Manuscripts/Mixed Material [J. F. Smith]
When the man all left Judge Myers came up to my father an put his hand on his shoulder and said “Joe you have got to get out of here before you are killed. Now I will escort you to Clinton and you and your family can take the train there and go farther south where you will be safe.” My father told him he was a slave owner and that he had already sent all but a very few of his slaves south so they could be taken care of, [that?] he could not desert the people who had confidence in him at a time like that, he would have to shoulder his gun and do his bit to win the war. That it was lawful to buy slaves and to sue them when he first began business and in fact he had bought some of his from Northers speculators, that the Government tolerated that, and now since the southers farmers had their money invested in slaves they wanted them freed. He also thanked Judge Myers for saving his life but under the existing circumstances he would be forced to stay and fight [for?] his rights. Judge Myers begged him still farther to leave but he still refused. My father's parting words to the Judge was that he was glad to have such a man as he for a friend and although they were separated in opinion and would probably fight in battle against each other if the war went that far, but he would always consider him as his friend and have a friendly feeling for him.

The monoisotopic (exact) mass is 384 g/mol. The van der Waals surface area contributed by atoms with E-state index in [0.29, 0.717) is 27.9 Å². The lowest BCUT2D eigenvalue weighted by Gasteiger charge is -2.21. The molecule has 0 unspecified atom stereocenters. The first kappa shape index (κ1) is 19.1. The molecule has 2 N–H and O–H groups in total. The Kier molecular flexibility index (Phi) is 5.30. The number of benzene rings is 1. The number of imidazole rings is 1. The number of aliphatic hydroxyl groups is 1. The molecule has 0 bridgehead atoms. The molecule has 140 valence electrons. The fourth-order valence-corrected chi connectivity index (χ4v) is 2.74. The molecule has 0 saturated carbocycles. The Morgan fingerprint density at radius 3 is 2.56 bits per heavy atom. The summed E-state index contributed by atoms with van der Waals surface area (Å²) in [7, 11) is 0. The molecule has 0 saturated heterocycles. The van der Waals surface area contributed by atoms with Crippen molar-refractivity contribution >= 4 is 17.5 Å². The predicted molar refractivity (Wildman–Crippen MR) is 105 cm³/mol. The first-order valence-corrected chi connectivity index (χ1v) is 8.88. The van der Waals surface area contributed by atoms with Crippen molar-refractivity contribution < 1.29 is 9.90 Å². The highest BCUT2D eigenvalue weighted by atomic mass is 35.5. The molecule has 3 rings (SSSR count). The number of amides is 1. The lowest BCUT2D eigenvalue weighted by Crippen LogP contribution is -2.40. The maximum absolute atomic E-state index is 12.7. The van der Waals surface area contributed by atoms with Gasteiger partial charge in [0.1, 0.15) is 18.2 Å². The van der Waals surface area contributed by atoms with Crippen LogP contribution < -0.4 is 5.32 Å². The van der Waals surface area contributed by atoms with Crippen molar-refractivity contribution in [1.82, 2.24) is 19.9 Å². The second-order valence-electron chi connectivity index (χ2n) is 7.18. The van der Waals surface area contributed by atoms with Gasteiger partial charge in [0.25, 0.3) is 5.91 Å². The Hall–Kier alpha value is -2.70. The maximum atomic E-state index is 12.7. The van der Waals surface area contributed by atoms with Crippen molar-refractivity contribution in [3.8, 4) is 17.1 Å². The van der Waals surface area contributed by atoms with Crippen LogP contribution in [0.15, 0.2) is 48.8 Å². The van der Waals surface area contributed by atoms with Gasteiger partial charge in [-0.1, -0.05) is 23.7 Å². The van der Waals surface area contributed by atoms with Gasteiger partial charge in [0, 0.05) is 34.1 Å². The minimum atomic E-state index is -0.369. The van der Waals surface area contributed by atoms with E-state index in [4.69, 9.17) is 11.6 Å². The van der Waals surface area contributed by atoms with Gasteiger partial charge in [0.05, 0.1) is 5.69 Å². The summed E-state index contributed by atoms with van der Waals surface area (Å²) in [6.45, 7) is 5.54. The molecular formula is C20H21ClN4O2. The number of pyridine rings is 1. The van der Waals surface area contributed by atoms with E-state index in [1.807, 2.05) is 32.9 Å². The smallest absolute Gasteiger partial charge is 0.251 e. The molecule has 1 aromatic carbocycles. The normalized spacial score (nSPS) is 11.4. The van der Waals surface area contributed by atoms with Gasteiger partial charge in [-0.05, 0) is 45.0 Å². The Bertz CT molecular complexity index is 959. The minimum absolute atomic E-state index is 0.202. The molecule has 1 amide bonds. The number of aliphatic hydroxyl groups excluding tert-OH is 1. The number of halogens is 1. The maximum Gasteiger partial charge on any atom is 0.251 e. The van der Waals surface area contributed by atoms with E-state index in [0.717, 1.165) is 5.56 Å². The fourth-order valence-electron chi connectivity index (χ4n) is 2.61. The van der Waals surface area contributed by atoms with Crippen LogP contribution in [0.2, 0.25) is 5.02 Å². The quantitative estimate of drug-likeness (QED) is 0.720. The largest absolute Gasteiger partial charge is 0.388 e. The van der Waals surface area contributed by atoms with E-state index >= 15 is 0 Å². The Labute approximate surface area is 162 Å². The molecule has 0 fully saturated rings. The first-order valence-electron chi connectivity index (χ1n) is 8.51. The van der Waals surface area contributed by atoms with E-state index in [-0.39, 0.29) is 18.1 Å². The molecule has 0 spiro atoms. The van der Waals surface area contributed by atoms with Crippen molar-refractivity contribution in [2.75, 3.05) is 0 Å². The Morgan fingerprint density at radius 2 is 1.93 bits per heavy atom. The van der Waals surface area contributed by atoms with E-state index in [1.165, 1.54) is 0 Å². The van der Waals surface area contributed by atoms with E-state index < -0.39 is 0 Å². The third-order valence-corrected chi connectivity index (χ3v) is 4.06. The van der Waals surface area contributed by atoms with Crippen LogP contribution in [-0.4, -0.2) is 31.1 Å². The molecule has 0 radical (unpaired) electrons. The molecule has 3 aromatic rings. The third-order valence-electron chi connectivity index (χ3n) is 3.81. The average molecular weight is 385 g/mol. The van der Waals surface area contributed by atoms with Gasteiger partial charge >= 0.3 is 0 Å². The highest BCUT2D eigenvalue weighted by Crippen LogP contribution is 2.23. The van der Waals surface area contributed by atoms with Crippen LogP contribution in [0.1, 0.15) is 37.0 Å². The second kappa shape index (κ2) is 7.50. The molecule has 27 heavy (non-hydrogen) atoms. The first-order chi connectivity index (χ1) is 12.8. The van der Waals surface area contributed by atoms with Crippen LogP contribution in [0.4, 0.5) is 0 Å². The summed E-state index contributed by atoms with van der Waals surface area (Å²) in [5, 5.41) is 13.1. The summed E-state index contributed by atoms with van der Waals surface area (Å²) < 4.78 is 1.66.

After this my father, brother Will, Clem and Joe, two cousins and three brother-in-laws and three Uncles went to war, [leaving?] us there with the few slaves to take care of the plantation. That was the last time I ever saw my father, brother Will, one of my cousins and one of ny brother-in-laws and one uncle. My brother Will, brother-in-law and cousin was killed in the battle at Lone Jack, Missouri. They were buried some time before me knew they were killed. My father, brother Joe and Clem, one brother-in-law and Uncle got separated from the others and did not know of the tragedy for some time. Later that year my father was wounded and an uncle killed at Mansfield, Missouri. That was the last raid General Price made through there. A lady living there by the name of Lindsay that knew our family had him taken to [?] house. (Her husband was also fighting for the South and was is another part of the state at that time.)